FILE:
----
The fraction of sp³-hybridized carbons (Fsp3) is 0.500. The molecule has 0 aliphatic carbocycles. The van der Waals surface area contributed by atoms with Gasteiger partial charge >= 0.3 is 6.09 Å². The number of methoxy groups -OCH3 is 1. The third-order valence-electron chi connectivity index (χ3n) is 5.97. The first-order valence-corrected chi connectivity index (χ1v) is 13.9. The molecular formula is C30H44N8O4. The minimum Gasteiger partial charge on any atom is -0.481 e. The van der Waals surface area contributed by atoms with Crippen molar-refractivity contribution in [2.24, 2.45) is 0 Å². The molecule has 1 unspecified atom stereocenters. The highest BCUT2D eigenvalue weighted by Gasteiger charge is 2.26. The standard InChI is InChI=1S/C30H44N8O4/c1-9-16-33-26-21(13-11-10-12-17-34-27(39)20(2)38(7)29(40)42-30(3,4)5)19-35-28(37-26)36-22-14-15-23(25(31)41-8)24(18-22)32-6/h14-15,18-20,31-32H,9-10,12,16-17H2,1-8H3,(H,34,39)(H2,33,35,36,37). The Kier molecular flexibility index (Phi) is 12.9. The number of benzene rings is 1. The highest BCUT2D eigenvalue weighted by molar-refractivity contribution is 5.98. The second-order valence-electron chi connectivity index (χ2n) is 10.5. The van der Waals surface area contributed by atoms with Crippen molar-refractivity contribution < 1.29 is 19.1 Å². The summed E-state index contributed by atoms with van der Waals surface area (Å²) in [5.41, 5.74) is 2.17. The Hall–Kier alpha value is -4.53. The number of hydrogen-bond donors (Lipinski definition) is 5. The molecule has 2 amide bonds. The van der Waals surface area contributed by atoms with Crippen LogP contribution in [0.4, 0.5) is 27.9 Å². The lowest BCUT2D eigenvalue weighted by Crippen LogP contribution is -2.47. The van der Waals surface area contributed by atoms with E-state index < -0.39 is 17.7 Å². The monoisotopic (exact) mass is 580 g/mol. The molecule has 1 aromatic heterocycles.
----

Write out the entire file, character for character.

The fraction of sp³-hybridized carbons (Fsp3) is 0.500. The molecule has 0 aliphatic carbocycles. The van der Waals surface area contributed by atoms with Gasteiger partial charge >= 0.3 is 6.09 Å². The number of methoxy groups -OCH3 is 1. The third-order valence-electron chi connectivity index (χ3n) is 5.97. The first-order valence-corrected chi connectivity index (χ1v) is 13.9. The molecular formula is C30H44N8O4. The minimum Gasteiger partial charge on any atom is -0.481 e. The van der Waals surface area contributed by atoms with Crippen molar-refractivity contribution in [2.24, 2.45) is 0 Å². The molecule has 1 unspecified atom stereocenters. The highest BCUT2D eigenvalue weighted by Gasteiger charge is 2.26. The standard InChI is InChI=1S/C30H44N8O4/c1-9-16-33-26-21(13-11-10-12-17-34-27(39)20(2)38(7)29(40)42-30(3,4)5)19-35-28(37-26)36-22-14-15-23(25(31)41-8)24(18-22)32-6/h14-15,18-20,31-32H,9-10,12,16-17H2,1-8H3,(H,34,39)(H2,33,35,36,37). The Kier molecular flexibility index (Phi) is 12.9. The number of benzene rings is 1. The highest BCUT2D eigenvalue weighted by molar-refractivity contribution is 5.98. The second-order valence-electron chi connectivity index (χ2n) is 10.5. The van der Waals surface area contributed by atoms with Crippen molar-refractivity contribution < 1.29 is 19.1 Å². The summed E-state index contributed by atoms with van der Waals surface area (Å²) in [5.41, 5.74) is 2.17. The Hall–Kier alpha value is -4.53. The number of hydrogen-bond donors (Lipinski definition) is 5. The molecule has 2 amide bonds. The van der Waals surface area contributed by atoms with Crippen LogP contribution in [0.4, 0.5) is 27.9 Å². The lowest BCUT2D eigenvalue weighted by Crippen LogP contribution is -2.47. The van der Waals surface area contributed by atoms with E-state index < -0.39 is 17.7 Å². The monoisotopic (exact) mass is 580 g/mol. The molecule has 1 aromatic heterocycles.